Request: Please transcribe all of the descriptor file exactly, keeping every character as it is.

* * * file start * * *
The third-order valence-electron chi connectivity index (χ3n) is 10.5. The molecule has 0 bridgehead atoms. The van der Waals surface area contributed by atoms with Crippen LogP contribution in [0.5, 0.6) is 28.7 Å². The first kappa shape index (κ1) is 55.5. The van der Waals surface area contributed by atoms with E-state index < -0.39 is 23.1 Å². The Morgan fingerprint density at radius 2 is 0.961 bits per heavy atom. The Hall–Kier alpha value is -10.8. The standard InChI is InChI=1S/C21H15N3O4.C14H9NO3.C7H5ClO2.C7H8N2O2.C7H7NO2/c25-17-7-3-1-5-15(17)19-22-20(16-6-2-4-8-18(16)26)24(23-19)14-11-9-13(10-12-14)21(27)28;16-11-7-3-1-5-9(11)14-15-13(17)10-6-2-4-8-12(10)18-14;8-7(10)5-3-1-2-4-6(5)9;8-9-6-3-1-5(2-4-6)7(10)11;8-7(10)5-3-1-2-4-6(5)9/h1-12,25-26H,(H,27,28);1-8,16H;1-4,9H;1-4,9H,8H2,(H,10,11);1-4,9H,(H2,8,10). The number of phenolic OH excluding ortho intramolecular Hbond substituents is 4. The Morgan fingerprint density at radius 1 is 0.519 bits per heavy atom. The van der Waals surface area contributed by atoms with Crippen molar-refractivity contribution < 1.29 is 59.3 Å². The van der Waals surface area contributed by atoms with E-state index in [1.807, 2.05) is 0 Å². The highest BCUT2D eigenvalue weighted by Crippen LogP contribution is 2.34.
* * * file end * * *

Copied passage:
The third-order valence-electron chi connectivity index (χ3n) is 10.5. The molecule has 0 bridgehead atoms. The van der Waals surface area contributed by atoms with Crippen LogP contribution in [0.5, 0.6) is 28.7 Å². The first kappa shape index (κ1) is 55.5. The van der Waals surface area contributed by atoms with E-state index < -0.39 is 23.1 Å². The Morgan fingerprint density at radius 2 is 0.961 bits per heavy atom. The Hall–Kier alpha value is -10.8. The standard InChI is InChI=1S/C21H15N3O4.C14H9NO3.C7H5ClO2.C7H8N2O2.C7H7NO2/c25-17-7-3-1-5-15(17)19-22-20(16-6-2-4-8-18(16)26)24(23-19)14-11-9-13(10-12-14)21(27)28;16-11-7-3-1-5-9(11)14-15-13(17)10-6-2-4-8-12(10)18-14;8-7(10)5-3-1-2-4-6(5)9;8-9-6-3-1-5(2-4-6)7(10)11;8-7(10)5-3-1-2-4-6(5)9/h1-12,25-26H,(H,27,28);1-8,16H;1-4,9H;1-4,9H,8H2,(H,10,11);1-4,9H,(H2,8,10). The number of phenolic OH excluding ortho intramolecular Hbond substituents is 4. The Morgan fingerprint density at radius 1 is 0.519 bits per heavy atom. The van der Waals surface area contributed by atoms with Crippen molar-refractivity contribution < 1.29 is 59.3 Å². The van der Waals surface area contributed by atoms with E-state index in [1.807, 2.05) is 0 Å². The highest BCUT2D eigenvalue weighted by Crippen LogP contribution is 2.34.